Los Angeles Times television critic Robert Lloyd weighs in on “No Ordinary Family.”
In “Anna Karenina,” Leo Tolstoy famously wrote that although happy families are all alike, the unhappy ones are unhappy each in a special way. But this is not true in television, where unhappy families tend to come in but a few popular flavors.
The Powells of ABC’s “No Ordinary Family” — the title is ironic, and then again, it isn’t — are a common type: one parent too busy to pay attention, the other wondering where the good times have gone and kids who hate themselves. And like a lot of unhappy TV families, they are actually a happy family just waiting for the thing that will remind them of that fact.
As does the cartoon movie “The Incredibles,” this new series, premiering Tuesday, proposes the exercise of comic-book superpowers as a tonic for domestic malaise. But as this is apparently meant to be a family drama as much as an adventure serial — it is co-created by Greg Berlanti, whose CV includes the prime-time soap “Brothers & Sisters,” and Jon Harmon Feldman, who also created the supernatural “Tru Calling” – we should assume that it is not a panacea.
Michael Chiklis, late of “The Shield” (and the Thing in “Fantastic Four”), stars as Jim Powell, a man in a funk. Jim, who once thought he’d be an artist, now sketches suspects for the police and dreams of doing something “important” but is constantly reminded of his place: “Why don’t you leave the crime fighting to those of us with a gun?” says one detective (a woman too!). A family man whose family has been drifting apart, he forces his protesting teenage daughter and son on vacation to Brazil, where wife Stephanie (Julie Benz), a distracted corporate research scientist, is investigating a powerful strain of jungle flora. Things for the family go from bored to worse when on a one-hour aerial tour of the rain forest, the weather starts getting rough, their tiny plane is tossed and, notwithstanding the courage of the fearless soon-to-be-late pilot, the Powells crash-land in a strangely phosphorescent lake.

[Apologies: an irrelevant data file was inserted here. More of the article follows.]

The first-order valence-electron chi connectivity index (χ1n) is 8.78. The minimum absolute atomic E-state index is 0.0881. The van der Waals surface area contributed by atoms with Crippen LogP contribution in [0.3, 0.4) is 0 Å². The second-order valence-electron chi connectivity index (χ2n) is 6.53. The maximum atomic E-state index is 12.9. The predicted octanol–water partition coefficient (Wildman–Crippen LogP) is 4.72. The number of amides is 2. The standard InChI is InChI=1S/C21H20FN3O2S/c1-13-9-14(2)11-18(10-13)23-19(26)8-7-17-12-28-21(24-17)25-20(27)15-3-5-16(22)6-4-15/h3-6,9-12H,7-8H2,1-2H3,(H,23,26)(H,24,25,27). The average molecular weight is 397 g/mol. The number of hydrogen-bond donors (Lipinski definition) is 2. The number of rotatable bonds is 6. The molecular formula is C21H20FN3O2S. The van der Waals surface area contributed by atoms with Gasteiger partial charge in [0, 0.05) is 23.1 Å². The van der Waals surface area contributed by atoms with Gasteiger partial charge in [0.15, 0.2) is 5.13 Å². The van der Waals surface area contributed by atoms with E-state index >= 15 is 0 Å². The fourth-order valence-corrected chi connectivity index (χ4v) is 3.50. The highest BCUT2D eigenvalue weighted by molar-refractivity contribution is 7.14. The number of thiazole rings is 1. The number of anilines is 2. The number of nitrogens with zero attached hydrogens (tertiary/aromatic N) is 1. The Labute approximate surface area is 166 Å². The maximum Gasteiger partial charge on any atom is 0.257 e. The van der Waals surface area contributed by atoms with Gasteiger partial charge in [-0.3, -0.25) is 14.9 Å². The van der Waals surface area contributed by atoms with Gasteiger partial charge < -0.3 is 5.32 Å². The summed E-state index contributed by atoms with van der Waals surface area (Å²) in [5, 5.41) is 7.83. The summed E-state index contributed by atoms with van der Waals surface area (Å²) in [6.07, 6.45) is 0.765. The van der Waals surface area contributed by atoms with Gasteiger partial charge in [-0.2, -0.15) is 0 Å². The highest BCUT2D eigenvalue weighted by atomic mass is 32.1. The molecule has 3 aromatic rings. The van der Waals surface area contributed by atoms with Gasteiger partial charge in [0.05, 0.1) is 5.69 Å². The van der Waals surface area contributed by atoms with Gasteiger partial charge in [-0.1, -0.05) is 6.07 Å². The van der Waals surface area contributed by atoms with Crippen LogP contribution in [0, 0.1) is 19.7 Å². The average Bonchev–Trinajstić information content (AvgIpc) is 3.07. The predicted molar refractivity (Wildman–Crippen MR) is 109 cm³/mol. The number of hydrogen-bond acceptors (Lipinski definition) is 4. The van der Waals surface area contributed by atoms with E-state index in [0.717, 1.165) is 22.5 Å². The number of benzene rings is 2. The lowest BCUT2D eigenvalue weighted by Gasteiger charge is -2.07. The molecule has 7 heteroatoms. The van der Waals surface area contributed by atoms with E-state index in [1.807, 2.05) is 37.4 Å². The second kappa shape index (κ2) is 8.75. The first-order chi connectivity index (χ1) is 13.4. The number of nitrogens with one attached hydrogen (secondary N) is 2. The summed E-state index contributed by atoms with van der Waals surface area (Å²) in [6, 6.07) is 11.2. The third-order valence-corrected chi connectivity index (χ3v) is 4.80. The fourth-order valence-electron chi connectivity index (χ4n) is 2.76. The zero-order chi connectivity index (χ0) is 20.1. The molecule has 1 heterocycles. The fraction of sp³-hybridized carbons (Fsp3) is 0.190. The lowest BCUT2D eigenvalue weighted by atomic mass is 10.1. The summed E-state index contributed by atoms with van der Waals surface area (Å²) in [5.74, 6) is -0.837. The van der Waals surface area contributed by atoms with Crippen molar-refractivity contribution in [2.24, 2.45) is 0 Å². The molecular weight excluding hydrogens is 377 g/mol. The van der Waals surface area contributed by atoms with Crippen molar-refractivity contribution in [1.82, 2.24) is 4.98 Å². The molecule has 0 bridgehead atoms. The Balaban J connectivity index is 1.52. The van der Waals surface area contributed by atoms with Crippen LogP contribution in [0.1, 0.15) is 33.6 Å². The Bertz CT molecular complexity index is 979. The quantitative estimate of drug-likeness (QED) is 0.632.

This amazing experience, amazingly, has no discernible emotional effect on the family, who return home as if from a trip to SeaWorld. The kids neither resent their father for nearly killing them nor exploit the social cachet that almost dying in a jungle would surely confer on any teen. Jim goes back to moping and Stephanie goes back to work.
And then, with metaphorical aptness, come the powers…
THERE’S MORE, READ THE REST.
— Robert Lloyd
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